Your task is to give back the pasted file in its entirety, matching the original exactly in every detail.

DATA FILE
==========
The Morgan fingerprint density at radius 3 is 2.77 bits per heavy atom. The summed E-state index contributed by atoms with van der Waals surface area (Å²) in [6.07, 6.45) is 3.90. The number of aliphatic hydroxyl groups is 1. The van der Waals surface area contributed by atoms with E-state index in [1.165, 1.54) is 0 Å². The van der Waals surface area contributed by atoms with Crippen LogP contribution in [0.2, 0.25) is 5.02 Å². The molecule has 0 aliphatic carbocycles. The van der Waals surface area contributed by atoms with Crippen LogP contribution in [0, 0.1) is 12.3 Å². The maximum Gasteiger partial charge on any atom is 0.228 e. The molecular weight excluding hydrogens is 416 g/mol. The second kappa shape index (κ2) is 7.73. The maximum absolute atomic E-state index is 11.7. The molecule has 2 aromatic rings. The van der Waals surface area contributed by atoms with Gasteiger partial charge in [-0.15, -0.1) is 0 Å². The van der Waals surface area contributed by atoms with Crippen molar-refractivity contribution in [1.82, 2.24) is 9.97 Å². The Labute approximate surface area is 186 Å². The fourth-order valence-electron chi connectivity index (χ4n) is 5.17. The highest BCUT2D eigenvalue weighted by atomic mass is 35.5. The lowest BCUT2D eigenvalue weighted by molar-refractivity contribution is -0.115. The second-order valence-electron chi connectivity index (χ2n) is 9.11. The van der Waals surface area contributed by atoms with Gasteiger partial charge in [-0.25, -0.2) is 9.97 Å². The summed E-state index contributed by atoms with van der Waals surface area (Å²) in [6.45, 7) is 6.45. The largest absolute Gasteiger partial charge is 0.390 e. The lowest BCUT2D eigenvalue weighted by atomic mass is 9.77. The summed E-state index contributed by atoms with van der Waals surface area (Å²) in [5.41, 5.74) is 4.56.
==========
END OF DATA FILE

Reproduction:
The Morgan fingerprint density at radius 3 is 2.77 bits per heavy atom. The summed E-state index contributed by atoms with van der Waals surface area (Å²) in [6.07, 6.45) is 3.90. The number of aliphatic hydroxyl groups is 1. The van der Waals surface area contributed by atoms with E-state index in [1.165, 1.54) is 0 Å². The van der Waals surface area contributed by atoms with Crippen LogP contribution in [0.2, 0.25) is 5.02 Å². The molecule has 0 aliphatic carbocycles. The van der Waals surface area contributed by atoms with Crippen LogP contribution in [0, 0.1) is 12.3 Å². The maximum Gasteiger partial charge on any atom is 0.228 e. The molecular weight excluding hydrogens is 416 g/mol. The second kappa shape index (κ2) is 7.73. The maximum absolute atomic E-state index is 11.7. The molecule has 2 aromatic rings. The van der Waals surface area contributed by atoms with Gasteiger partial charge in [-0.15, -0.1) is 0 Å². The van der Waals surface area contributed by atoms with Crippen molar-refractivity contribution in [1.82, 2.24) is 9.97 Å². The Labute approximate surface area is 186 Å². The fourth-order valence-electron chi connectivity index (χ4n) is 5.17. The highest BCUT2D eigenvalue weighted by atomic mass is 35.5. The lowest BCUT2D eigenvalue weighted by molar-refractivity contribution is -0.115. The second-order valence-electron chi connectivity index (χ2n) is 9.11. The van der Waals surface area contributed by atoms with Gasteiger partial charge in [-0.25, -0.2) is 9.97 Å². The summed E-state index contributed by atoms with van der Waals surface area (Å²) in [6.45, 7) is 6.45. The largest absolute Gasteiger partial charge is 0.390 e. The lowest BCUT2D eigenvalue weighted by atomic mass is 9.77. The summed E-state index contributed by atoms with van der Waals surface area (Å²) in [5.41, 5.74) is 4.56.